The first of a duo of "two-fer" collections of Manfred Mann's earliest work from 1964 and 1965 oddly combines their first and third American albums onto a single disc. Although there aren't any extras added onto these straight 2001 reissues (except for replications of the original cheesy notes), the crisply remastered sound is in pristine stereo. As a cross between the jazzy style of the Zombies, the ragged R&B of Them, and the recycled American blues of the Pretty Things and Yardbirds, Manfred Mann hit a lot of diverse bases. Covering songs from Burt Bacharach, Muddy Waters, Goffin, King, Holland-Dozier-Holland, Bo Diddley, Joe South, and even early Bob Dylan, the band cut a wide musical swath. That they pull it off is a testament to the talents involved, and not just keyboardist Mann. Vocalist Paul Jones was an underrated talent, certainly on par with the Yardbirds' Keith Relf, and the group's firm musical grounding made their arrangements creative and often biting. The hits included here ("Do Wah Diddy Diddy" and "My Little Red Book") are not indicative of the more raw bluesy attack the band favored. Their secret weapon was reed player Mike Vickers, whose flute and sax are integral elements to the sound, and unusual for Brit Invasion bands of the time. The jazzy instrumental version of "Frere Jacques" (Brother John) shows how far afield they could go, but this was a band that clearly was ahead of the pack, and never achieved appropriate recognition either at the time or even since.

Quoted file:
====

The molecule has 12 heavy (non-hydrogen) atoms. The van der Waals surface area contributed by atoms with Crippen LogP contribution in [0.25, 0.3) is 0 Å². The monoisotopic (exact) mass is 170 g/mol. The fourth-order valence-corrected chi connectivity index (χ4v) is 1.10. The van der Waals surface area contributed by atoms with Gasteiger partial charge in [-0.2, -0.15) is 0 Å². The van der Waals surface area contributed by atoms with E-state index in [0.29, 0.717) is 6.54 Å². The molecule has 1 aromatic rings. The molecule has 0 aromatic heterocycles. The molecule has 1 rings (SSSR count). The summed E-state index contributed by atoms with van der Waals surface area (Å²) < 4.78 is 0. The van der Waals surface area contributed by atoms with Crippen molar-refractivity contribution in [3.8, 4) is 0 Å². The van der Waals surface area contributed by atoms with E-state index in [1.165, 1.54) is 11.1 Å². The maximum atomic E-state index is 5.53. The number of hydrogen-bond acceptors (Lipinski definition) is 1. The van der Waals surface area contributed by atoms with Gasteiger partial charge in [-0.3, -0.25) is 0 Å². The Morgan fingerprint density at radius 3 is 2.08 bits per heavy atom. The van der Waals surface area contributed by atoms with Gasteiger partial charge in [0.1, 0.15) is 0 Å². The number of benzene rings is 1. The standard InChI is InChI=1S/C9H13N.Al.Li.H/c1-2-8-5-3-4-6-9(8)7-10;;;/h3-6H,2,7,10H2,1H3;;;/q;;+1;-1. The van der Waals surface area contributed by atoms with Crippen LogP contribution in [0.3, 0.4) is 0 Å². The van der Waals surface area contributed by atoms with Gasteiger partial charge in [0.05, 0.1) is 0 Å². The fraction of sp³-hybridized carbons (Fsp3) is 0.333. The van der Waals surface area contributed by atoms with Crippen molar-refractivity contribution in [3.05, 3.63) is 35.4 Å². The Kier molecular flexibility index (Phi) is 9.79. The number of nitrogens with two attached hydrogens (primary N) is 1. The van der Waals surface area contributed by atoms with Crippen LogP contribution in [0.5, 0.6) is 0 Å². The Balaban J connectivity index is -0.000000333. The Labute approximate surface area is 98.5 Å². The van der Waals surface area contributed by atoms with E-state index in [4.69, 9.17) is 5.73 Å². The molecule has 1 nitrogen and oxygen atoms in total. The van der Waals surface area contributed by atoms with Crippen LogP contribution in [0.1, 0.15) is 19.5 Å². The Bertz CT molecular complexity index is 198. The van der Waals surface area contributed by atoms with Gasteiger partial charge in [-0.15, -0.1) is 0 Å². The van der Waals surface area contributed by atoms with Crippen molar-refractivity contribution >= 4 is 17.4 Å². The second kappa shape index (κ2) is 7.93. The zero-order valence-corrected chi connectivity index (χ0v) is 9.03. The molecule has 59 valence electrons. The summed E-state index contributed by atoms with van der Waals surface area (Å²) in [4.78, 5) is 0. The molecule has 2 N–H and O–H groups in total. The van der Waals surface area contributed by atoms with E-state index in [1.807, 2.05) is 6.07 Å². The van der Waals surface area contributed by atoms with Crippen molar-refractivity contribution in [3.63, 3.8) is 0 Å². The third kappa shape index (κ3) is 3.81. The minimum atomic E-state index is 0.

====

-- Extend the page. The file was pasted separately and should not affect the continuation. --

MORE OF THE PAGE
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AllMusic Review by Hal Horowitz